My children would never. Until they do.
One minute you know their every thought -- and certainly their moment to moment whereabouts. Next minute they are crawling, or lying, or driving -- all developmentally necessary, and all leading them into a world where you can't follow.
I was reminded of this last week when the video of bus monitor Karen Klein and her tormentors went viral. I know none of the specifics of the middle schoolers in question, and certainly nothing about their parents, but I can't imagine that a one of them would have suspected that this was precisely what their child was doing on the way to school. (In fact the father of one, Robert Helm told Inside Edition that "This is not the way I raised my kids. I never would have in my wildest dreams think that they were capable of anything like this.") And they don't seem to have thought that their child would ever make sure the entire sickening incident was videotaped and put on YouTube.
No, the parents "never would have thought", and today the security technology company McAfee tells us that our kids are lying to us regulrly about what they are doing online. Well, 70 percent of them are -- an increase from 45 percent since the company's last survey two years ago. And their parents, in turn, are clueless -- nearly half believe their teens tell them "everything they do online."
How much time do you think your teen spends online each day? Parents answered about three hours a day; teens said it was, on average, more than five. (The survey included interviews with 1,004 teens ages 13-17, and 1,013 parents of teens in that age group.)
How often do your teens check their social media accounts? Are they on Facebook or its equivalent "daily"? Forty-eight percent of parents said so, compared with 60 percent of teens. "Constantly"? Only 22 percent of parents think their children are on these accounts nonstop, while 41 percent of teens say they are.
What are they doing during all this time? Only 12 percent of parents think viewing pornography is involved, while 43 percent of teens report doing this weekly if not more frequently. They are asking question about sex, too -- 36 percent have looked up information about STDs and pregnancy.
But it is harmless fun, right? Just another place to hang with friends? 78 percent of parents believe that, thinking that their children can't get into serious trouble online. The reality depends on what you think of as serious trouble, but surprising percentage of teens report that they have argued with friends (35 percent), gotten in trouble at school (25 percent), ended friendships (20 percent), feared for their safety (7 percent) and even gotten into physical fights (5 percent) because of words exchanged virtually.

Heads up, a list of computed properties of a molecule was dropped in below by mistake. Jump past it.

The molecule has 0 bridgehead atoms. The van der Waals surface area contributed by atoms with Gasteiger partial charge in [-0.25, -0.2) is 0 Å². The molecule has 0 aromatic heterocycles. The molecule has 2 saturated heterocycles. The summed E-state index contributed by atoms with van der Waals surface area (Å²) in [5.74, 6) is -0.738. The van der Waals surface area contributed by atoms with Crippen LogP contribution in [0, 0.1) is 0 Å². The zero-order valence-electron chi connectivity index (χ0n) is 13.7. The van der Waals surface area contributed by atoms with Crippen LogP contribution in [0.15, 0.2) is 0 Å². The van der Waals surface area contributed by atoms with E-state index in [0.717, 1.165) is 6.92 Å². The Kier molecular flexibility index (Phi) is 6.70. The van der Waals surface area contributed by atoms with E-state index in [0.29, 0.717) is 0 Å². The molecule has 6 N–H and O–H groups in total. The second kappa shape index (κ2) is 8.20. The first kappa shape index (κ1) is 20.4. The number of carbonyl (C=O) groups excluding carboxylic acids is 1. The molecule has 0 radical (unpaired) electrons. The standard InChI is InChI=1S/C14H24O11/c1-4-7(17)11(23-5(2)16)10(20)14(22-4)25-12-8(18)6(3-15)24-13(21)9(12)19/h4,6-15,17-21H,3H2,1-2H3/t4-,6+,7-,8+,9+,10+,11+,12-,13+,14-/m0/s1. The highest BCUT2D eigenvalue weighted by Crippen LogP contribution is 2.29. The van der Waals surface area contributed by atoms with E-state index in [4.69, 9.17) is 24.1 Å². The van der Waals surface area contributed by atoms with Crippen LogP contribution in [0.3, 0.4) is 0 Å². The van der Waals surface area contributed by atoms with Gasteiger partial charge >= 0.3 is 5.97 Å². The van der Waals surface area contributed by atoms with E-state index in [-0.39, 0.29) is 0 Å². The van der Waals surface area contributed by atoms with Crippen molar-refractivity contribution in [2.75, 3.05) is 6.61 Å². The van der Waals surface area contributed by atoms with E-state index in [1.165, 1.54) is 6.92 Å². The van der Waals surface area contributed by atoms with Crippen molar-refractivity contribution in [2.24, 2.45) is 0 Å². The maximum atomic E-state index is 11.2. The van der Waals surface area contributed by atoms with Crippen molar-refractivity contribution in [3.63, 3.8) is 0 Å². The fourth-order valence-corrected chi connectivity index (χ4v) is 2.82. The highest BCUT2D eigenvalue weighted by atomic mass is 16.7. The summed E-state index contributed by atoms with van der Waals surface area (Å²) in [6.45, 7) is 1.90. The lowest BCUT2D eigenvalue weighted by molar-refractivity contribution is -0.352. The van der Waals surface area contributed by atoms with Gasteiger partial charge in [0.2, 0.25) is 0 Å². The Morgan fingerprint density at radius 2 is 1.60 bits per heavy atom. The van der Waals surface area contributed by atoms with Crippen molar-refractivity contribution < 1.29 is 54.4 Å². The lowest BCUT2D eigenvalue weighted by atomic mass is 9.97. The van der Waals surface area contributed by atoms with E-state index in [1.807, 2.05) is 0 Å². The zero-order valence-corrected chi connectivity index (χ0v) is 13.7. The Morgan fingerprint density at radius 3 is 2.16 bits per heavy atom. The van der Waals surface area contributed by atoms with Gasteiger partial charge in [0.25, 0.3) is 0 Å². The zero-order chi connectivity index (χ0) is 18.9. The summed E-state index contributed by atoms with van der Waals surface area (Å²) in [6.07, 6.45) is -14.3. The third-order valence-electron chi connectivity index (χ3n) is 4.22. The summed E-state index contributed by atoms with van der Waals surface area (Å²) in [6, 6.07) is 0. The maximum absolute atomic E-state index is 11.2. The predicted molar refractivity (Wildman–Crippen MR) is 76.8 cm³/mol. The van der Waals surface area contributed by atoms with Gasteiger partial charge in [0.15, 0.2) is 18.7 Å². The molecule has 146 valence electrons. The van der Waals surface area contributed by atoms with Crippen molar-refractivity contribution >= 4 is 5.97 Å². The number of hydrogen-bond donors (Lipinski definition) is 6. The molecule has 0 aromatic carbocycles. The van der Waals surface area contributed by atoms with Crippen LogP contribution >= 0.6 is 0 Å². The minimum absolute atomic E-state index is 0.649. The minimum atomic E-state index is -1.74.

This isn't actual bullying though, is it? Ten percent of parents think their children have been targets of cyberbullies, while 23 percent of teens say they have, 62 percent have said they've witnessed incidents, and 25 percent admit to joining in by posting "mean" comments.
You get the idea.
So here, courtesy of McAfee, is a cheat sheet (pun intended) of the ways that your kids fool you:
Clearing the browser history (53%)
Closing or minimizing browser when parent walks in (46%)
Hiding or deleting IMs or videos (34%)
Lying or omitting details about online activities (23%)
Using a computer that parents don't check (23%)
Using an internet-enabled mobile device (21%)
Using privacy settings to make certain content viewable only by friends (20%)
Using private browsing modes (20%)
Creating private email address unknown to parents (15%)
Creating duplicate or fake social network profiles (9%)
If you don't know what some of those mean, or how your child might go about doing them, then you should probably assume they ARE doing them, no? Since half of teens say they would change their online behavior if they knew their parents were watching, it makes sense to start.
Many of us are trying, McAfee says -- by setting parental controls (49 percent), knowing our childrens passwords (44 percent) and taking away the computer at signs of trouble. But 23 percent told researchers that they "are not monitoring their children's online behaviors" because they "are overwhelmed by technology" and the same percentage saying "don't have the time or energy to keep up with everything these teens do online."
And that is perhaps the most concerning statistic of all.